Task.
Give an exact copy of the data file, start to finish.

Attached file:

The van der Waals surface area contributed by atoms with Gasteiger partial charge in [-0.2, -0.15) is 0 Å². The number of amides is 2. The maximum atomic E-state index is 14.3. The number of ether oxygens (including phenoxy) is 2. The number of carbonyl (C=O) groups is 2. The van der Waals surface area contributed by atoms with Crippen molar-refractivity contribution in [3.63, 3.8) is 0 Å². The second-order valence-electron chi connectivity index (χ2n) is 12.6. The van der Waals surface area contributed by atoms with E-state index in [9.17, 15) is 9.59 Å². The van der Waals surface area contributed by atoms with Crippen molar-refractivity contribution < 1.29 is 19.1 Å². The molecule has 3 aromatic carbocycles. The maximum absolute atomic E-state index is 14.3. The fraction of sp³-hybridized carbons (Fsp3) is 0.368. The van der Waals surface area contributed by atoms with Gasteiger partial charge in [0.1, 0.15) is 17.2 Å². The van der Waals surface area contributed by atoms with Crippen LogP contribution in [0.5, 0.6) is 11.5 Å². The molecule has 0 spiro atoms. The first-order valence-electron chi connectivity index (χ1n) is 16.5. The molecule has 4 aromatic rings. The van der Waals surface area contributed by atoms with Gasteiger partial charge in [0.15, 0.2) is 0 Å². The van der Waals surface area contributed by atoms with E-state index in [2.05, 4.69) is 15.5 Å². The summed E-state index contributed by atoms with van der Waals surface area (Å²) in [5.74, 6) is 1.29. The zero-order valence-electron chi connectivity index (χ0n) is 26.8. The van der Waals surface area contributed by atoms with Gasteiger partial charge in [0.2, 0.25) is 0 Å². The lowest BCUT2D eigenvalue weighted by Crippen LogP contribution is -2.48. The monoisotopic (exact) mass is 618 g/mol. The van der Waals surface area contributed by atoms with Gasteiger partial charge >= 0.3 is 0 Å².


The van der Waals surface area contributed by atoms with Gasteiger partial charge in [-0.2, -0.15) is 0 Å². The number of amides is 2. The maximum atomic E-state index is 14.3. The number of ether oxygens (including phenoxy) is 2. The number of carbonyl (C=O) groups is 2. The van der Waals surface area contributed by atoms with Crippen molar-refractivity contribution in [3.63, 3.8) is 0 Å². The second-order valence-electron chi connectivity index (χ2n) is 12.6. The van der Waals surface area contributed by atoms with E-state index in [9.17, 15) is 9.59 Å². The van der Waals surface area contributed by atoms with Crippen molar-refractivity contribution < 1.29 is 19.1 Å². The molecule has 3 aromatic carbocycles. The maximum absolute atomic E-state index is 14.3. The fraction of sp³-hybridized carbons (Fsp3) is 0.368. The van der Waals surface area contributed by atoms with Gasteiger partial charge in [0.1, 0.15) is 17.2 Å². The van der Waals surface area contributed by atoms with Crippen LogP contribution in [0.5, 0.6) is 11.5 Å². The molecule has 0 spiro atoms. The first-order valence-electron chi connectivity index (χ1n) is 16.5. The molecule has 4 aromatic rings. The van der Waals surface area contributed by atoms with Gasteiger partial charge in [0.15, 0.2) is 0 Å². The van der Waals surface area contributed by atoms with E-state index in [2.05, 4.69) is 15.5 Å². The summed E-state index contributed by atoms with van der Waals surface area (Å²) in [5.74, 6) is 1.29. The zero-order valence-electron chi connectivity index (χ0n) is 26.8. The van der Waals surface area contributed by atoms with Gasteiger partial charge in [0.2, 0.25) is 0 Å². The lowest BCUT2D eigenvalue weighted by Crippen LogP contribution is -2.48. The monoisotopic (exact) mass is 618 g/mol. The van der Waals surface area contributed by atoms with Gasteiger partial charge >= 0.3 is 0 Å².